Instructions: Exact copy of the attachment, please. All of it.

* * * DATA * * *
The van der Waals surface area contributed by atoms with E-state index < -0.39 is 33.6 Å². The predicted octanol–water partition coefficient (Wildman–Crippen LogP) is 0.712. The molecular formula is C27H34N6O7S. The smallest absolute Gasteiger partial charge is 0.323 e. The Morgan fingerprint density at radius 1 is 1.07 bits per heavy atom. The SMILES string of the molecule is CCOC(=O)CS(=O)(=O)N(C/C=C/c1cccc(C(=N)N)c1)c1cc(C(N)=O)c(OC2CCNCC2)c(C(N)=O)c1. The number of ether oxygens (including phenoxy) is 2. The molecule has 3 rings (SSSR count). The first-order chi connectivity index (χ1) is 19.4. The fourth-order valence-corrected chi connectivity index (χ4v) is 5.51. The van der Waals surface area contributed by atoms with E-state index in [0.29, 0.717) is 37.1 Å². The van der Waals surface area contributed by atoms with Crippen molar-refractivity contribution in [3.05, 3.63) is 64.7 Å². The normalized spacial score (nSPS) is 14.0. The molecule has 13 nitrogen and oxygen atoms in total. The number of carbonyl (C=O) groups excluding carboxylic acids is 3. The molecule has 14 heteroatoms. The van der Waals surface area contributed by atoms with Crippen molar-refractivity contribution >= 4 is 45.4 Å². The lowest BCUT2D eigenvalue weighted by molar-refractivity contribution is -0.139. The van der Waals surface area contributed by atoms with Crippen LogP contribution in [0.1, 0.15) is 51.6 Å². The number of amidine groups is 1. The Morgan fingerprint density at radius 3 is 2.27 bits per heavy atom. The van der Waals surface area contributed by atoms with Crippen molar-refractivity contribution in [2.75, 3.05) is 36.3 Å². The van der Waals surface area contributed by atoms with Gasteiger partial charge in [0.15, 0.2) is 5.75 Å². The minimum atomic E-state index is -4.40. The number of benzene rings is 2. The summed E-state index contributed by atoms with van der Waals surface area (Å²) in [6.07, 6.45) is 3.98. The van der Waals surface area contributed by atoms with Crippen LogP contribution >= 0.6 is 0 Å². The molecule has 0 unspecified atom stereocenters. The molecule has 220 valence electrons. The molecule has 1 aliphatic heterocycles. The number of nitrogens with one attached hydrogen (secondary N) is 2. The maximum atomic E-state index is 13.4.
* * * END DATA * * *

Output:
The van der Waals surface area contributed by atoms with E-state index < -0.39 is 33.6 Å². The predicted octanol–water partition coefficient (Wildman–Crippen LogP) is 0.712. The molecular formula is C27H34N6O7S. The smallest absolute Gasteiger partial charge is 0.323 e. The Morgan fingerprint density at radius 1 is 1.07 bits per heavy atom. The SMILES string of the molecule is CCOC(=O)CS(=O)(=O)N(C/C=C/c1cccc(C(=N)N)c1)c1cc(C(N)=O)c(OC2CCNCC2)c(C(N)=O)c1. The number of ether oxygens (including phenoxy) is 2. The molecule has 3 rings (SSSR count). The first-order chi connectivity index (χ1) is 19.4. The fourth-order valence-corrected chi connectivity index (χ4v) is 5.51. The van der Waals surface area contributed by atoms with E-state index in [0.29, 0.717) is 37.1 Å². The van der Waals surface area contributed by atoms with Crippen molar-refractivity contribution in [3.05, 3.63) is 64.7 Å². The normalized spacial score (nSPS) is 14.0. The molecule has 13 nitrogen and oxygen atoms in total. The number of carbonyl (C=O) groups excluding carboxylic acids is 3. The molecule has 14 heteroatoms. The van der Waals surface area contributed by atoms with Crippen molar-refractivity contribution >= 4 is 45.4 Å². The lowest BCUT2D eigenvalue weighted by molar-refractivity contribution is -0.139. The van der Waals surface area contributed by atoms with Crippen LogP contribution in [0.1, 0.15) is 51.6 Å². The number of amidine groups is 1. The Morgan fingerprint density at radius 3 is 2.27 bits per heavy atom. The van der Waals surface area contributed by atoms with Crippen molar-refractivity contribution in [2.75, 3.05) is 36.3 Å². The van der Waals surface area contributed by atoms with Gasteiger partial charge in [0.15, 0.2) is 5.75 Å². The minimum atomic E-state index is -4.40. The number of benzene rings is 2. The summed E-state index contributed by atoms with van der Waals surface area (Å²) in [6.07, 6.45) is 3.98. The van der Waals surface area contributed by atoms with Crippen LogP contribution >= 0.6 is 0 Å². The molecule has 0 unspecified atom stereocenters. The molecule has 220 valence electrons. The molecule has 1 aliphatic heterocycles. The number of nitrogens with one attached hydrogen (secondary N) is 2. The maximum atomic E-state index is 13.4.